McKenna Hall undergoes two-year renovation project
Andrew Cameron | Thursday, September 5, 2019
Driving down North Notre Dame Avenue, people may notice an empty construction site in place of a former hub for various types of debate and discussion on campus.
That’s because McKenna Hall, Notre Dame’s on-campus conference center and former home of the Institute for Latino Studies, is undergoing a two-year reconstruction project and isn’t projected to reopen until fall 2021. The original hall, built in 1966, was demolished July 22 to begin the construction.
With an original area of 64,000 square feet, McKenna will be expanded to have roughly 85,000 square feet, according to Mike Daly, project manager for the reconstruction.
The renovated hall will continue to serve as a conference center, but will also house the Notre Dame Enrollment Division, comprised of the Office of Outreach and Engagement Recruitment, the Office of Pre-College Programs, the Office of Undergraduate Admissions, the Office of Financial Aid, the Office of Student Accounts, the Office of Student Employment, the Department of Strategic Services, the Department of Recruitment and Communications and the Department of Division Research.
“The additional square footage allows for the entire Enrollment Division to be added into the building,” Daly said in an email. “The amount of space dedicated to the conference portion of the building will be similar to what the original McKenna Hall contained.”
With regard to the timing of the reconstruction, Daly quoted the adage “there is no time like the present.”
“We know that to wait for a later date in the future to build the building we would see some amount of inflation,” Daly said. “The Enrollment [Division] that is going to be accommodated are presently located in several buildings and to get them in a single facility is appealing. The last point is that while the existing McKenna Hall has served the University well, it was time to make significant investments into the technology that was in the building.”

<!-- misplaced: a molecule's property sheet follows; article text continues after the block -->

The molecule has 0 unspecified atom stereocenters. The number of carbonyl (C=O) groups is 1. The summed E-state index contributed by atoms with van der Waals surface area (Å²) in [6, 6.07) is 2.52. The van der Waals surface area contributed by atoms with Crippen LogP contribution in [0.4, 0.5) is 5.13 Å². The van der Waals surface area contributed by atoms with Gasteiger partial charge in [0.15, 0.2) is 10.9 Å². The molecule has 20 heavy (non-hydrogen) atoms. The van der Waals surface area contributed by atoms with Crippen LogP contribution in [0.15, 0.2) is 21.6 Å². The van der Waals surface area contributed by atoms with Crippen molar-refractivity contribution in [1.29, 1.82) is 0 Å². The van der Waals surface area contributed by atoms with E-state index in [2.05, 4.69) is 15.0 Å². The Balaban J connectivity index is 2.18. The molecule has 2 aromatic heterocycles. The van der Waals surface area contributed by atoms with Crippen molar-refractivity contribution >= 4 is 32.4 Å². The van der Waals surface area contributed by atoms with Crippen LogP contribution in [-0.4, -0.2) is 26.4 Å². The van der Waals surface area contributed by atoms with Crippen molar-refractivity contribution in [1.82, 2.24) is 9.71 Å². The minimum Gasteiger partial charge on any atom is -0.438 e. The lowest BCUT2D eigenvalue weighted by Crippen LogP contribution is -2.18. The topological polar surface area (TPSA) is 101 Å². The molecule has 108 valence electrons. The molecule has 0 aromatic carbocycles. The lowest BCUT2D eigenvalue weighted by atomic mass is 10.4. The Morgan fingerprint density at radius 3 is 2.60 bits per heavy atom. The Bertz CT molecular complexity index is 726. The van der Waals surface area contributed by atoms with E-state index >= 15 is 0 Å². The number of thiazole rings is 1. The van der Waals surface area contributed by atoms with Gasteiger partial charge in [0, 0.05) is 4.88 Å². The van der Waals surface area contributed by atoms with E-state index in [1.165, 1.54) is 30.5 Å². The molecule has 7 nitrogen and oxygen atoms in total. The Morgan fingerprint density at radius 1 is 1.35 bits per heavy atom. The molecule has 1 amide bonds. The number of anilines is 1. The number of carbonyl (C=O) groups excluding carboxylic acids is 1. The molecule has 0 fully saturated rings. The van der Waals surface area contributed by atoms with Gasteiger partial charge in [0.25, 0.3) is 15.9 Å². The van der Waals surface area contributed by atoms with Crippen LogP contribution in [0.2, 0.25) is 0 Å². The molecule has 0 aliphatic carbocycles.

In addition to the conference center, McKenna also housed the Notre Dame’s Institute for Latino Studies. That group is currently situated in Bond Hall, which previously served as home of the University’s architecture program before the School of Architecture moved to Walsh Family Hall.
There currently are no plans for Latino Studies to move back into McKenna Hall when it reopens in 2021, Daly said.
Daly said the tunnel running under Notre Dame Avenue between McKenna Hall and the Morris Inn will reopen once the construction is complete.
“The pedestrian tunnel from the Morris Inn will be connected to the new building much like it does at the existing building now,” he said. “Presently, it is blocked off and a small portion will be removed, then rebuilt once the new building is in place.”
The construction site is self-contained and Daly noted he does not anticipate it will significantly impact students, faculty or staff. VenueND, Notre Dame’s reservation and event services team, is working to provide alternative venues for conferences and special events during the construction, he said.
“We do expect to see a bit more construction traffic on Notre Dame [Avenue] as that is how the contractors will access the site, but there is room on the site to contain all of the construction-related equipment and deliveries,” he said. “Pedestrians can still move east and west along the north side of the site so pedestrian traffic should not be impeded.”